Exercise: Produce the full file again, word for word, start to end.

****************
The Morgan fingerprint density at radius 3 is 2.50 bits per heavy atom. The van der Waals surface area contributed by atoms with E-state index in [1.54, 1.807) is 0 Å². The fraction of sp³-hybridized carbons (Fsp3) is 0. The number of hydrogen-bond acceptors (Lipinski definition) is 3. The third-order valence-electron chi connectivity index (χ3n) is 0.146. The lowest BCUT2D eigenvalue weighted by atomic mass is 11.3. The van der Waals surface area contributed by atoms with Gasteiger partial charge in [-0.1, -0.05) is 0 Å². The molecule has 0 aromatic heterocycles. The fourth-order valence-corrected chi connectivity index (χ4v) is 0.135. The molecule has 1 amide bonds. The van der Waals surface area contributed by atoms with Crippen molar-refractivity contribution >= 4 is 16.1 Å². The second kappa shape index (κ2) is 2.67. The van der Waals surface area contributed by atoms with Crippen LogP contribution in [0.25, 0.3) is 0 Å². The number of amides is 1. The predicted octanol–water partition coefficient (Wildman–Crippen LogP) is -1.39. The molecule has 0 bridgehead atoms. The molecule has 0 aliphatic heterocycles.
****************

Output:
The Morgan fingerprint density at radius 3 is 2.50 bits per heavy atom. The van der Waals surface area contributed by atoms with E-state index in [1.54, 1.807) is 0 Å². The fraction of sp³-hybridized carbons (Fsp3) is 0. The number of hydrogen-bond acceptors (Lipinski definition) is 3. The third-order valence-electron chi connectivity index (χ3n) is 0.146. The lowest BCUT2D eigenvalue weighted by atomic mass is 11.3. The van der Waals surface area contributed by atoms with Gasteiger partial charge in [-0.1, -0.05) is 0 Å². The molecule has 0 aromatic heterocycles. The fourth-order valence-corrected chi connectivity index (χ4v) is 0.135. The molecule has 1 amide bonds. The van der Waals surface area contributed by atoms with Crippen molar-refractivity contribution >= 4 is 16.1 Å². The second kappa shape index (κ2) is 2.67. The van der Waals surface area contributed by atoms with Crippen LogP contribution in [0.25, 0.3) is 0 Å². The number of amides is 1. The predicted octanol–water partition coefficient (Wildman–Crippen LogP) is -1.39. The molecule has 0 bridgehead atoms. The molecule has 0 aliphatic heterocycles.